Completing the Banking Union is urgent and requires not only a Single Supervisory Mechanism but also a Single Resolution Mechanism. The European Council calls on the legislators to adopt the Bank Recovery and Resolution Directive and the Deposit Guarantee Directive by the end of the year. The European Council underlines the need to align the Single Resolution Mechanism and the Bank Recovery and Resolution Directive as finally adopted. It also underlines the commitment to reach a general approach by the Council on the Commission’s proposal for a Single Resolution Mechanism by the end of the year in order to allow for its adoption before the end of the current legislative period.
Many might scoff at such statements and point out that the euro area crisis is far from solved, but that would be a mistake. The European Union’s record of fulfilling its commitments has been good. A political agreement on the SRM will likely be achieved by the end of 2013.
The shape of such an agreement depends on what Merkel wants and what she is willing to offer in return. Her government has two goals.
First, any banking accord must be robust enough to survive inevitable challenges at the German Constitutional Court. This means that to the extent that SRM decisions require German taxpayers’ money, the German Bundestag must approve. Eventually, the SRM is to be backed by an industry-financed fund. Until such an arrangement is established, it cannot take quick decisions on bank resolutions, and may never act independently on systemic sized banks, whose resolution costs could exceed the capacity of any industry-financed fund. There will, in other words, need to be a new political agreement in the euro area, to deal with future systemic financial crises. But once the SRM phase-in period of industry-contributions is completed, and taxpayer money is no longer required, the SRM can tackle individual medium-sized bank collapses in the euro area.
In return for offering German financial assistance during an SRM phase-in period, when European Stability Mechanisms may be needed to recapitalize banks that fail next year’s bank stress tests, Merkel is likely to demand political commitments on institutional and structural reforms in Europe. The EU Council Conclusions agreed [pdf] that:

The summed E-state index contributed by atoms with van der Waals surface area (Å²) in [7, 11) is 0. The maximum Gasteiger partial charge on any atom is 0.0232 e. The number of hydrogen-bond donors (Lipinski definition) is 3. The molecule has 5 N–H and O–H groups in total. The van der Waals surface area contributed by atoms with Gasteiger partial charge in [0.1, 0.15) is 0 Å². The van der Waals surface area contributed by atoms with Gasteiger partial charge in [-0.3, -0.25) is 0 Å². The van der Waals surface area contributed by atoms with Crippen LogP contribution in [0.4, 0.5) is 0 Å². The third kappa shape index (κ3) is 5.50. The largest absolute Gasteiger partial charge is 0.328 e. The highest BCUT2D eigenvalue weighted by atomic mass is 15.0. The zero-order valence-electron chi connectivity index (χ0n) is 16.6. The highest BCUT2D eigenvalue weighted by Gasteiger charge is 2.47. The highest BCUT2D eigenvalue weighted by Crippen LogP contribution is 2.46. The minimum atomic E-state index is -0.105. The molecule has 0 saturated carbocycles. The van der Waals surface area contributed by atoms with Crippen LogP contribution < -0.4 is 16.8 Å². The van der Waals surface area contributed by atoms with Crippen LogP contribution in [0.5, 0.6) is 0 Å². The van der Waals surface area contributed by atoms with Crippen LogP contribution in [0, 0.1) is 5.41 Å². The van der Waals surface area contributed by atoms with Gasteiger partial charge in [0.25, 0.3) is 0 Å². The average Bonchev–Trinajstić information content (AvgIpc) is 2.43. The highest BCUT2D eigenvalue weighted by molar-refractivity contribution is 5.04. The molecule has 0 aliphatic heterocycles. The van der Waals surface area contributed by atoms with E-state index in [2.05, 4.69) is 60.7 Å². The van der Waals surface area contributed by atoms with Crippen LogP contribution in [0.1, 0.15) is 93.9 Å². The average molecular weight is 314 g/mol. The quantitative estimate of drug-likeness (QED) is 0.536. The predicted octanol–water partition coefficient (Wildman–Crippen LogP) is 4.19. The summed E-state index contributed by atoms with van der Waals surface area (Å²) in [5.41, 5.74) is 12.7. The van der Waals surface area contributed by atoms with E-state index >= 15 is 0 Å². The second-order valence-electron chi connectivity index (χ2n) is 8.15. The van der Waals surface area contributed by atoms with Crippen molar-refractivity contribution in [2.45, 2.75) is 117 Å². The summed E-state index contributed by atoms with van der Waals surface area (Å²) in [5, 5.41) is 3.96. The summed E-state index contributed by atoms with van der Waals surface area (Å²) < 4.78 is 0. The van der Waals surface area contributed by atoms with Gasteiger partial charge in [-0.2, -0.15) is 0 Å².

Work will be carried forward to strengthen economic policy coordination, with the objective of taking decisions in December on the main features of contractual arrangements and of associated solidarity mechanisms.
The contractual arrangements between the commission and individual member states, where national governments legally commit themselves to implementing agreed structural reforms in return for access to “associated solidarity mechanisms” is an old Merkel proposal. Its time now seems to have arrived. It further resembles the recent quid pro quos in which the European Commission and the euro group permitted looser fiscal targets for some member states in return for their commitment to structural reforms.
In effect, German flexibility on the single resolution mechanism can be seen as another down payment granted in return for the Merkel agenda of long-term institutional changes in the euro area. Merkel noted, moreover, that the principle of contractual arrangements has been endorsed by other EU leaders.